Dynamic pricing has been an invaluable strategy for scores of retail companies looking to set prices based on demand and ultimately drive sales and build profits. This is done by tracking trends and analysing data patterns using machine learning algorithms in order to get the optimum price. McKinsey statistics indicate that dynamic pricing strategies, if properly refined, can result in a sales growth of 2-5% and a margin growth of 5-10%. They have also reported higher levels of customer satisfaction because of the improved insights on price sensitive items.
The product life cycle begins with its introduction into the market. New products are priced with different considerations in mind. Strategies include skimming (pricing high to skim off market share and profit) and penetration (pricing low to quickly penetrate the market). Hence, Artificial Intelligence can use pricing history of similar products and markets to set introductory prices.
Once the glamour of a new product fades, companies must determine its elasticity in the market. Elasticity refers to the effect that a change in price brings about in consumer demand. An inelastic product retains its demand, and can be aggressively priced to increase margins. AI models use big data analytics and time series algorithms to determine elasticity.
At this point it has to be ensured that the product's price is in a similar range to comparable products sold by other retailers. Price is a direct representation of 'value', and consumers will not be willing to pay extra if they don't perceive additional value as compared to other options.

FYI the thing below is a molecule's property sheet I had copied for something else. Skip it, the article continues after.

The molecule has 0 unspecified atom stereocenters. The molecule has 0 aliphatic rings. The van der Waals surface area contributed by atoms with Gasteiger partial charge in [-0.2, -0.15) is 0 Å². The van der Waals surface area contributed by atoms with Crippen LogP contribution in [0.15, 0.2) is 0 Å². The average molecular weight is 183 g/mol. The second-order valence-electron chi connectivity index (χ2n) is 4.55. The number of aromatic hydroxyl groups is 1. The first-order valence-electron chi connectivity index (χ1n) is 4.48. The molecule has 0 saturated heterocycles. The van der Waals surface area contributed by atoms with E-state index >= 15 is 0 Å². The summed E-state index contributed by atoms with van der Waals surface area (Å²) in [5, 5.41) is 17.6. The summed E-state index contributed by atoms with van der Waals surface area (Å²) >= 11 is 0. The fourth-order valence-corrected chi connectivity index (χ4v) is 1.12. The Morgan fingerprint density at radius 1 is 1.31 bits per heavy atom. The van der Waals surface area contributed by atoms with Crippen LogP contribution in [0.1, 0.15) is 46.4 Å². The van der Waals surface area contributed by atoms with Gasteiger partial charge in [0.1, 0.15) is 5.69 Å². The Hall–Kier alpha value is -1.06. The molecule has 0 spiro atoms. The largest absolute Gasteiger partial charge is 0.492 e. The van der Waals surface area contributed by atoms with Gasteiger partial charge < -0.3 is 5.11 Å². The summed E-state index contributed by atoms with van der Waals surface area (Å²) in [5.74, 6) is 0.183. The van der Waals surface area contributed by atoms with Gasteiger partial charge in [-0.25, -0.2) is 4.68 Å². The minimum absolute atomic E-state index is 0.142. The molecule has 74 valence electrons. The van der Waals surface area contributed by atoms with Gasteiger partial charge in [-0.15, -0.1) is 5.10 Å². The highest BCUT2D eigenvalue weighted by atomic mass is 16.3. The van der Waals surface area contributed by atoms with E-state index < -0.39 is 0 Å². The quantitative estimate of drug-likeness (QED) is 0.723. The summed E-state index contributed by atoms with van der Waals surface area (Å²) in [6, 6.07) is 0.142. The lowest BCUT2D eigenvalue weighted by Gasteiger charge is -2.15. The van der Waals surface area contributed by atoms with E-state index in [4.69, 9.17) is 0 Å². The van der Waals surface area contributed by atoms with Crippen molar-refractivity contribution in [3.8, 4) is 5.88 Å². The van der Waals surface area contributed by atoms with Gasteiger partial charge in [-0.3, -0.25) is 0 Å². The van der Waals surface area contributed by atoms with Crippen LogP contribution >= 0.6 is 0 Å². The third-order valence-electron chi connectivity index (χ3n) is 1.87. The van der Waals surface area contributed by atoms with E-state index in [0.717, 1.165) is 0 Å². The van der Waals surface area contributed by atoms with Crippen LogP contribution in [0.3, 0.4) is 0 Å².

Intermediate pricing strategy is influenced and shaped by opposing factors: internal economics of the company and consumer price perception. A classic module that addresses this problem is the Key Value Item (KVI) strategy. Goods that influence the ‘value perception’ of the company are defined as KVI’s and these goods determine the company’s public image as ‘expensive’ or ‘cheap’. Goods are then priced off the following considerations:
● Given the influence that a KVI can have on public perception, they are often priced accounting for consumer demand and alternatives. This means that economic concerns are ignored.
● Non-KVI products must now account for these concerns, and are priced with certain margins in mind. This assures that companies make a profit while keeping consumer satisfaction
Companies use predictive pricing platforms determine, update and price of their KVI’s based on transaction-and-basket data, consumer perception and surveys, and merchant judgement.
Modules may also be built based purely on market alternatives and competitor pricing. Online retailers like Amazon often utilise real-time AI solutions to dynamically price their products to match and undercut their rivals. BusinessInsider claimed that the average product on Amazon had its price changed every ten minutes.
Finally, companies must deal with synchronisation between offline and online channels, to normalise prices and deal with coordination issues.
A well-developed dynamic pricing system should incorporate all the modules mentioned above, but retailers often start off with one or two in the interest of responsiveness, and add the rest over time. Retail companies are increasingly looking to invest in dynamic pricing to secure their place in the market. It will be a very exciting space to watch!
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